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How To Best Protect Your Investment In A Cayman Islands Based Crypto Hedge Fund

The Cayman Islands is one of the top offshore jurisdictions for hedge funds, with an investor friendly tax regime, an established and reliable legal system and experienced professionals familiar with every aspect of an investment fund’s life-cycle.  It is therefore little surprise that many crypto-currency funds are choosing the Cayman Islands as their place of incorporation.

Crypto-currency offers an opportunity for impressive returns, and an investment fund gives investors access to opportunities that they may not otherwise be able to attain individually.  However, as with all types of investments, crypto-currency funds are not without risk and there are steps that prudent investors should take to best position themselves in the event that the fund hits difficulties.

Whilst hoping for the best, investors should bear in mind that in a worst case scenario, a liquidator’s primary objective is to realise and distribute the fund’s assets, in the following order of priority[1]: expenses of the liquidation, general unsecured creditors (service providers, liquidity providers etc), investor creditors (investors who are owed payments from the fund in relation to their character as member, such as in respect of redemptions or dividends) and investors (those who remain and participate only if there are surplus assets after payment of creditors and expenses). 

There are three stages of a fund’s lifecycle at which investors can take steps to seek to improve their standing in the ultimate event that the fund runs into troubled times.  It is generally the least proactive investor that is left bearing any losses.

During the initial investment

The liquidity of crypto-currency investments can be ideal for open ended investment funds (which allow investors to subscribe or redeem periodically based on a defined net asset value (NAV)) whilst specific investments in the underlying technology may be more suited to closed-ended funds (usually raising an initial amount of capital tailored towards an investment strategy, with the opportunity to increase or realise the investment only at limited points in time).  The Investment Manager’s (IMs) broad strategy will be set out in the fund’s offering documents, including key risk factors which should be reviewed in detail by potential investors.  As an emerging asset class, crypto-currency funds will need to maintain the flexibility to respond to regulatory change and market trends that may develop more quickly than traditional asset classes.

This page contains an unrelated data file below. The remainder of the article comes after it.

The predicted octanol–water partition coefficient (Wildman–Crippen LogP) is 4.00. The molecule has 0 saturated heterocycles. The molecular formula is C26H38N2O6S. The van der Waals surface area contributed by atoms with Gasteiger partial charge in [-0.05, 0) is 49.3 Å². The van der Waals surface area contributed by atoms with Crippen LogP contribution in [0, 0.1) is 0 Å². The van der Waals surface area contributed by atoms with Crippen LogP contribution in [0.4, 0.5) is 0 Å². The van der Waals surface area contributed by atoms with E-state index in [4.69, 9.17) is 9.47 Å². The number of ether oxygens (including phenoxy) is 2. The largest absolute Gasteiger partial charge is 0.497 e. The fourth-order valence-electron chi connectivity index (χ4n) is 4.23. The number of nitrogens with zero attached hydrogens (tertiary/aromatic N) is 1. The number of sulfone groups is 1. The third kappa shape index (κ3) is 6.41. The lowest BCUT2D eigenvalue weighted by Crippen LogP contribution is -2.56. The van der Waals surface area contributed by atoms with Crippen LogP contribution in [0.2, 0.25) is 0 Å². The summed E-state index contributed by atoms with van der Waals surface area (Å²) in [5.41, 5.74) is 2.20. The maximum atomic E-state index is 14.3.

Considerations relevant to both types of fund will include:

  • The structure of the board: specific experience with crypto-currencies both amongst the operational board members but also whether the independent directors are providing genuine oversight and specific value/knowledge.   
  • What information is periodically provided or can be requested by investors to ensure compliance with investment criteria and responses to emerging risks.  Investors may be able to negotiate enhanced access to information or circulation of investment data. 
  • The basis upon which the fund values its investments and calculates the NAV.
  • Steps the fund proposes to protect its asset holding.
  • Whether investors are prevented from petitioning for the winding up of the fund.
  • Whether the fund will accept subscriptions and make redemptions utilising crypto-currency and the valuation interaction between NAV and that mechanism.

Investors in open ended funds should also consider:

  • The regularity with which NAV is calculated and the redemption period.  Whether the investor can negotiate shorter redemption periods, or whether other investors are getting favourable terms.